suicide

Suicide is the act of intentionally ending your life.

There are three levels of intervention in suicide; 1) universal 2) selective and 3) indicated.

Universal interventions target everyone in a defined population. They aim to increase awareness about suicide, remove barriers to care, promote help-seeking and encourage protective factors. Some examples of universal interventions include school-based interventions and national initiatives such as restricted access to lethal means. Evidence suggests that universal interventions are effective at increasing awareness and helping skills, though there is little evidence to suggest they’re effective at reducing suicide-related thoughts or behaviours.

Selective interventions address specific groups at increased risk for suicidal behaviours, for instance those with mental health problems or harmful use of substances. To date, there have been few studies into selective interventions and results are mixed.

Indicated interventions target high-risk individuals already displaying signs of suicidal behaviour. Examples include brief contact interventions (e.g. crisis cards) and talking therapies. Evidence suggests that brief contact interventions are effective for young people in clinical settings. A network meta-analysis conducted in 2021 found that the most effective talking therapies for suicide and self-harm in young people are dialectical behavioural therapies and mentalisation-based therapies.

 

Our suicide Blogs

Risk and recovery factors in male suicide: is society failing men?

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Lucy Barrass considers a recent review, which suggests that understanding masculine norms is a key area for suicide prevention.

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What’s the relationship between the menstrual cycle and suicidal ideation?

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Gemma Sawyer discusses new research on the menstrual cycle as a possible acute trigger for suicidal ideation.

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Is targeting loneliness the key to releasing people from entrapment and preventing suicide?

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Liam Pikett summarises a cross-sectional study exploring the association of family, social and romantic loneliness with suicidal ideation and self-harm.

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Introducing the Hope service: we need to provide practical support to men at risk of suicide

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In his debut blog, Michael J. Wilson appraises a qualitative study, which examined service users, staff and stakeholder perspectives on a service helping to prevent suicide in men who are going through a crisis.

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Many causes of death among people with bipolar disorder are potentially preventable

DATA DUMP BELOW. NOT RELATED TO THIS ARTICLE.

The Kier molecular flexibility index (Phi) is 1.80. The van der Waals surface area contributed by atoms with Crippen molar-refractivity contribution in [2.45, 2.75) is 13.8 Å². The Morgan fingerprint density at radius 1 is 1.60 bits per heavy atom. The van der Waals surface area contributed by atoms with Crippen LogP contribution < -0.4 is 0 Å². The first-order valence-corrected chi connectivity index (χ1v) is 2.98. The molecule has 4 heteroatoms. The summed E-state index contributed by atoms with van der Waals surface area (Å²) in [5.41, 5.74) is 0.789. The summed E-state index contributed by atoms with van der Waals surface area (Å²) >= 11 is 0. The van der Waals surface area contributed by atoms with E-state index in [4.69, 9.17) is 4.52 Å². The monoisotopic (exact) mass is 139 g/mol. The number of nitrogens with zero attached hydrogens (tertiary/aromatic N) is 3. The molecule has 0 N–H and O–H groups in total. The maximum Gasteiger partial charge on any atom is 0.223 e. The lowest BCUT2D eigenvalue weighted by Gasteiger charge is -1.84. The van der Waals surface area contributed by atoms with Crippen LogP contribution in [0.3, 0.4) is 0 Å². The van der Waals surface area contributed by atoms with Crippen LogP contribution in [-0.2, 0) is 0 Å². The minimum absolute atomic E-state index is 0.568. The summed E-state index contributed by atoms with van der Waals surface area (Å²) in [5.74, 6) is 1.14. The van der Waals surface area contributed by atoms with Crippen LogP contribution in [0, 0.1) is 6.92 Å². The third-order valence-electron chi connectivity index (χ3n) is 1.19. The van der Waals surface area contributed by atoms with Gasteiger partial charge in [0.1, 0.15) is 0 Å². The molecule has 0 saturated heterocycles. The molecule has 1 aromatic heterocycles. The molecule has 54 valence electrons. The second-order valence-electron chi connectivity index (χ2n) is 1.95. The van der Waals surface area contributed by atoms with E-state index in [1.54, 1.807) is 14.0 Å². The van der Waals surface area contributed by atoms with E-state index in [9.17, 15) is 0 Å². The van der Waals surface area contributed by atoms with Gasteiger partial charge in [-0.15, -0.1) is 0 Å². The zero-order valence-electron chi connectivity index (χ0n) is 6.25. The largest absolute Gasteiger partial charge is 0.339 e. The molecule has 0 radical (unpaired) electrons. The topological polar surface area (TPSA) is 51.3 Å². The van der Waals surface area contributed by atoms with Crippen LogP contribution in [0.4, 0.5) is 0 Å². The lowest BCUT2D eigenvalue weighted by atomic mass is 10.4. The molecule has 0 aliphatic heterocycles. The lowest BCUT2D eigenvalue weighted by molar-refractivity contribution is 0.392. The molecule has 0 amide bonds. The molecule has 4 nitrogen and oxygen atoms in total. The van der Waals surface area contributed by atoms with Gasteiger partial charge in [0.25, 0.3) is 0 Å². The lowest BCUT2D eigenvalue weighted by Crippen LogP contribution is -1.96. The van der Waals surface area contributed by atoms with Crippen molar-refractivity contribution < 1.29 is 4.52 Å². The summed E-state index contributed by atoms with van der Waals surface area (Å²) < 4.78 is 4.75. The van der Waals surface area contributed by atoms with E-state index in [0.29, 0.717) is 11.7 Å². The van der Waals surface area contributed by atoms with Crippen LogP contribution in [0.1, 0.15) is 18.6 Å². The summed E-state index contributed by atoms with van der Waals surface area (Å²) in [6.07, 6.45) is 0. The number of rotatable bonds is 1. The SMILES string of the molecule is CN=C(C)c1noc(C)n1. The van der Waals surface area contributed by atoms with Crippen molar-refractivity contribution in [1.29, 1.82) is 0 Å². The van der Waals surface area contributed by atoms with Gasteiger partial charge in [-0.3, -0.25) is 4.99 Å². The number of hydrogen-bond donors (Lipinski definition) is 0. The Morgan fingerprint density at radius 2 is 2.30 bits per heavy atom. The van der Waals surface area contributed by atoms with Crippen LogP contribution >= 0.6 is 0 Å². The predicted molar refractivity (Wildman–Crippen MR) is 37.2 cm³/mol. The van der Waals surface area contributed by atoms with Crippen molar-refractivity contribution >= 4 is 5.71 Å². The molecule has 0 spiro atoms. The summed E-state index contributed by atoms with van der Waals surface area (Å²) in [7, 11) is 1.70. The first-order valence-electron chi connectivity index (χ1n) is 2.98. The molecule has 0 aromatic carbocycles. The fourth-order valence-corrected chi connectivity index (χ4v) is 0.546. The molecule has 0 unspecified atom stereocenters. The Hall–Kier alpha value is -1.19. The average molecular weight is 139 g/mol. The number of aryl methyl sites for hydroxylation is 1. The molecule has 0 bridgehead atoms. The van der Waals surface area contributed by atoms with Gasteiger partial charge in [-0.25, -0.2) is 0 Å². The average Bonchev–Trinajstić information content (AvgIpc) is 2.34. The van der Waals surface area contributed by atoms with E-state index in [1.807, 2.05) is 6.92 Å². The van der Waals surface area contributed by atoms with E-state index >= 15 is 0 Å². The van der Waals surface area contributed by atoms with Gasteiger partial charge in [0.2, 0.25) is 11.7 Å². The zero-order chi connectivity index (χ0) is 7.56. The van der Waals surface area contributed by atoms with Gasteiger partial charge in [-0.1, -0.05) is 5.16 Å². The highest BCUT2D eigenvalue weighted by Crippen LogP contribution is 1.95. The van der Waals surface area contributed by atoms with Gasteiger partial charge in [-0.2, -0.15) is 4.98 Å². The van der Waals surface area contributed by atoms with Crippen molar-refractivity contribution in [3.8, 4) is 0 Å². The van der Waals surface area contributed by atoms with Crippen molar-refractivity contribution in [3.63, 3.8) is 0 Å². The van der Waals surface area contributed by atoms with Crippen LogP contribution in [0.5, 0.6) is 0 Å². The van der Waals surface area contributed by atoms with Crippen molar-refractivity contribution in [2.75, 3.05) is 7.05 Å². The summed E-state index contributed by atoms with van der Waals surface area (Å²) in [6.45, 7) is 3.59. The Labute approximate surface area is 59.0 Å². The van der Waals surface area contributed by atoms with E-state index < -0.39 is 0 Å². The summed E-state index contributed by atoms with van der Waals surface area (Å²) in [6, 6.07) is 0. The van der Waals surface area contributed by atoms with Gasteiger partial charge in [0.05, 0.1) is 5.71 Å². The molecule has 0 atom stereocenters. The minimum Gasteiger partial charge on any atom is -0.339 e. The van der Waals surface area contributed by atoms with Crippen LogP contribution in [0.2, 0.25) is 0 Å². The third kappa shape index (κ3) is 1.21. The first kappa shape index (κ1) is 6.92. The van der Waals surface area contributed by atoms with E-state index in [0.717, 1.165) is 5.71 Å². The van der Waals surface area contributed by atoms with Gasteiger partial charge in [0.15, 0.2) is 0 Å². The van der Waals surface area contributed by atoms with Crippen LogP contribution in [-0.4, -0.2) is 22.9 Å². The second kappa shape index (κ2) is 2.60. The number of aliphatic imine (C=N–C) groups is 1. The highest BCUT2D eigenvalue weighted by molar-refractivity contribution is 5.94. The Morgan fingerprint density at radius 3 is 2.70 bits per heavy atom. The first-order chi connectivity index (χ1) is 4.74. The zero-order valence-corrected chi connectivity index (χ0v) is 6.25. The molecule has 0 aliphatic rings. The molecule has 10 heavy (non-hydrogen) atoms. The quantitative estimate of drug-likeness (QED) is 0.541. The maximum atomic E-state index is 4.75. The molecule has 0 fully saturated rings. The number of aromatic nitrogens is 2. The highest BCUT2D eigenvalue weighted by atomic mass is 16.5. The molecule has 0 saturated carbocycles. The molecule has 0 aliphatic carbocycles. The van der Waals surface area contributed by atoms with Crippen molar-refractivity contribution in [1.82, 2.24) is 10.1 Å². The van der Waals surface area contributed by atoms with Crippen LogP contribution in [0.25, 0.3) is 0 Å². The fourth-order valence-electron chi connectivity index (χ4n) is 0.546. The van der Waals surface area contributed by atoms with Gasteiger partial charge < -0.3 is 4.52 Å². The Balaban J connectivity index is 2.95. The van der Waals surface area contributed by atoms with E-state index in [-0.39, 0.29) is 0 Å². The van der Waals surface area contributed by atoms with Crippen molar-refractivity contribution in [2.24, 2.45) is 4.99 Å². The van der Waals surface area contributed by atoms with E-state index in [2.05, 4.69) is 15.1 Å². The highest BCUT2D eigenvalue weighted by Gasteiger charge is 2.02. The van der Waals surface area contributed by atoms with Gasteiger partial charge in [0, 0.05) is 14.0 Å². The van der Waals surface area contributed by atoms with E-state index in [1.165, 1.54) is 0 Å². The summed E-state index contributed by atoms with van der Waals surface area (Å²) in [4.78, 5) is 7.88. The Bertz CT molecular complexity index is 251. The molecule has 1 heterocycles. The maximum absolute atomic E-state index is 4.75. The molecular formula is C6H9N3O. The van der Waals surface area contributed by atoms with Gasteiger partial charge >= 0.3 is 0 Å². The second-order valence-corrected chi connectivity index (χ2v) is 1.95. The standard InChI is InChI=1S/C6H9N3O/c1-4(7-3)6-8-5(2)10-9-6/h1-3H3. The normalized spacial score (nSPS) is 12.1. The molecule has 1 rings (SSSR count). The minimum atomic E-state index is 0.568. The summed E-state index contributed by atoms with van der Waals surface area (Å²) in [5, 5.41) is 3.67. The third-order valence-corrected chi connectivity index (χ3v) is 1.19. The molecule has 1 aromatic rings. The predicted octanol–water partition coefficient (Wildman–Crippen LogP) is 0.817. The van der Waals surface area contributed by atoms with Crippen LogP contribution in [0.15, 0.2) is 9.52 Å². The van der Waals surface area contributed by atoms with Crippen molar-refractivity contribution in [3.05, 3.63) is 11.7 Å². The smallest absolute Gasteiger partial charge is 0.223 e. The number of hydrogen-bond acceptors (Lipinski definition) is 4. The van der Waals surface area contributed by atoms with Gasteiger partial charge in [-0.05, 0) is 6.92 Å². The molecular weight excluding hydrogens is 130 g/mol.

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Anneka Tomlinson and Andrea Cipriani from the University of Oxford co-write this important blog on causes of mortality among those with bipolar disorder, highlighting the importance of suicide prevention across age groups.

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Sexual minorities, suicide and self-harm: new research in England deepens our understanding

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In his debut blog, Liam Mackay summarises a recent study that shows an increased risk of suicidal thoughts and non-suicidal self-harm in bisexual and lesbian/gay individuals. The study also highlights common mental health problems, discrimination and bullying as potential contributors to this excess risk.

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What emotions do male prisoners experience prior to suicide and violence?

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In this blog by Hilary Norman, she explores a new study on the emotions that male prisoners experience prior to suicide, self-harm or violence using a novel participatory visual method involving drawing their feelings.

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Everyday discrimination during the COVID-19 pandemic: the toll on mental health

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A group of UCL MSc students summarise a US study on the association of everyday discrimination with depression and suicidal ideation during the pandemic.

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Young people’s experiences of suicidal distress in their own words

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India Bellairs-Walsh summarise a Scottish qualitative study of young people’s lived experiences of suicide and self-harm, which explores intention, rationality and authenticity, and has many implications for practice.

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How do friendships influence adolescent self-injurious thoughts and behaviours?

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In her debut blog, Bella Brereton writes with Rasanat Fatima Nawaz to summarise a systematic review that explored the associations between self-injurious thoughts and behaviours and school-based friendship networks in adolescents, using sociometric data.

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